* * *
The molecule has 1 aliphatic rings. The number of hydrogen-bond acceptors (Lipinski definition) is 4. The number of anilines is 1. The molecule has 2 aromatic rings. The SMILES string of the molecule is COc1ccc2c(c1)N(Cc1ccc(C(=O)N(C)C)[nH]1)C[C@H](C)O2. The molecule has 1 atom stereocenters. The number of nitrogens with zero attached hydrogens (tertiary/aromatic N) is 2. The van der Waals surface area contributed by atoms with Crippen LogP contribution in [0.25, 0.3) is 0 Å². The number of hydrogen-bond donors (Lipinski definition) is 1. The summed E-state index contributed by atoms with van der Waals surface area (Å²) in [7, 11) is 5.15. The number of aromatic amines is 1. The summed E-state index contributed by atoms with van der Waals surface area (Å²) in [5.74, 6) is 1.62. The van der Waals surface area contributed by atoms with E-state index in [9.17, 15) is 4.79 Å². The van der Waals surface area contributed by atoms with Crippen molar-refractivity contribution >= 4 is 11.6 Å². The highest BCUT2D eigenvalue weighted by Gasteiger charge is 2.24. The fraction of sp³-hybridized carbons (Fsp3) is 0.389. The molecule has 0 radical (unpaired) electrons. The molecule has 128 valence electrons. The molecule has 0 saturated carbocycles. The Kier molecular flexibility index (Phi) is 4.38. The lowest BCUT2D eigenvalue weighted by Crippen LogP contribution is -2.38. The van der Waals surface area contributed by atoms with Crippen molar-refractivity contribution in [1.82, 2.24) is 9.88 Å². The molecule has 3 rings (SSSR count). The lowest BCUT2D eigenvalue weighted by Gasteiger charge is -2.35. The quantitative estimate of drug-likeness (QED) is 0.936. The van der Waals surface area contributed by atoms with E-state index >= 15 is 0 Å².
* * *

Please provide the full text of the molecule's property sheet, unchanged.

The molecule has 1 aliphatic rings. The number of hydrogen-bond acceptors (Lipinski definition) is 4. The number of anilines is 1. The molecule has 2 aromatic rings. The SMILES string of the molecule is COc1ccc2c(c1)N(Cc1ccc(C(=O)N(C)C)[nH]1)C[C@H](C)O2. The molecule has 1 atom stereocenters. The number of nitrogens with zero attached hydrogens (tertiary/aromatic N) is 2. The van der Waals surface area contributed by atoms with Crippen LogP contribution in [0.25, 0.3) is 0 Å². The number of hydrogen-bond donors (Lipinski definition) is 1. The summed E-state index contributed by atoms with van der Waals surface area (Å²) in [7, 11) is 5.15. The number of aromatic amines is 1. The summed E-state index contributed by atoms with van der Waals surface area (Å²) in [5.74, 6) is 1.62. The van der Waals surface area contributed by atoms with E-state index in [9.17, 15) is 4.79 Å². The van der Waals surface area contributed by atoms with Crippen molar-refractivity contribution >= 4 is 11.6 Å². The highest BCUT2D eigenvalue weighted by Gasteiger charge is 2.24. The fraction of sp³-hybridized carbons (Fsp3) is 0.389. The molecule has 0 radical (unpaired) electrons. The molecule has 128 valence electrons. The molecule has 0 saturated carbocycles. The Kier molecular flexibility index (Phi) is 4.38. The lowest BCUT2D eigenvalue weighted by Crippen LogP contribution is -2.38. The van der Waals surface area contributed by atoms with Crippen molar-refractivity contribution in [1.82, 2.24) is 9.88 Å². The molecule has 3 rings (SSSR count). The lowest BCUT2D eigenvalue weighted by Gasteiger charge is -2.35. The quantitative estimate of drug-likeness (QED) is 0.936. The van der Waals surface area contributed by atoms with E-state index >= 15 is 0 Å².